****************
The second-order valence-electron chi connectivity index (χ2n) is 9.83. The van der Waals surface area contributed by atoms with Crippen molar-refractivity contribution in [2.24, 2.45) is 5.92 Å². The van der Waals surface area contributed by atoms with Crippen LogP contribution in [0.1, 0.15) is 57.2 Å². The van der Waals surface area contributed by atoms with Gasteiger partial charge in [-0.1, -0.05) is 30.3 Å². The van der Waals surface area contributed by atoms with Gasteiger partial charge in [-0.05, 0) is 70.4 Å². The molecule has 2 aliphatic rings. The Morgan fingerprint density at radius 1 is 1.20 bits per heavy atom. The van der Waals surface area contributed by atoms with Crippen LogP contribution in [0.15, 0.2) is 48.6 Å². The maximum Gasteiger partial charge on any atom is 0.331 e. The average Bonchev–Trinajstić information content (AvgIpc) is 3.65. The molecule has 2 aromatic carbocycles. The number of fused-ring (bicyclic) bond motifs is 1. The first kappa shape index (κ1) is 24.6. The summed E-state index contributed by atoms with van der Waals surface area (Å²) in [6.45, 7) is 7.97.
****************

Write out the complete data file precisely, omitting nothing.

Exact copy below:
The second-order valence-electron chi connectivity index (χ2n) is 9.83. The van der Waals surface area contributed by atoms with Crippen molar-refractivity contribution in [2.24, 2.45) is 5.92 Å². The van der Waals surface area contributed by atoms with Crippen LogP contribution in [0.1, 0.15) is 57.2 Å². The van der Waals surface area contributed by atoms with Gasteiger partial charge in [-0.1, -0.05) is 30.3 Å². The van der Waals surface area contributed by atoms with Gasteiger partial charge in [-0.05, 0) is 70.4 Å². The molecule has 2 aliphatic rings. The Morgan fingerprint density at radius 1 is 1.20 bits per heavy atom. The van der Waals surface area contributed by atoms with Crippen LogP contribution in [0.15, 0.2) is 48.6 Å². The maximum Gasteiger partial charge on any atom is 0.331 e. The average Bonchev–Trinajstić information content (AvgIpc) is 3.65. The molecule has 2 aromatic carbocycles. The number of fused-ring (bicyclic) bond motifs is 1. The first kappa shape index (κ1) is 24.6. The summed E-state index contributed by atoms with van der Waals surface area (Å²) in [6.45, 7) is 7.97.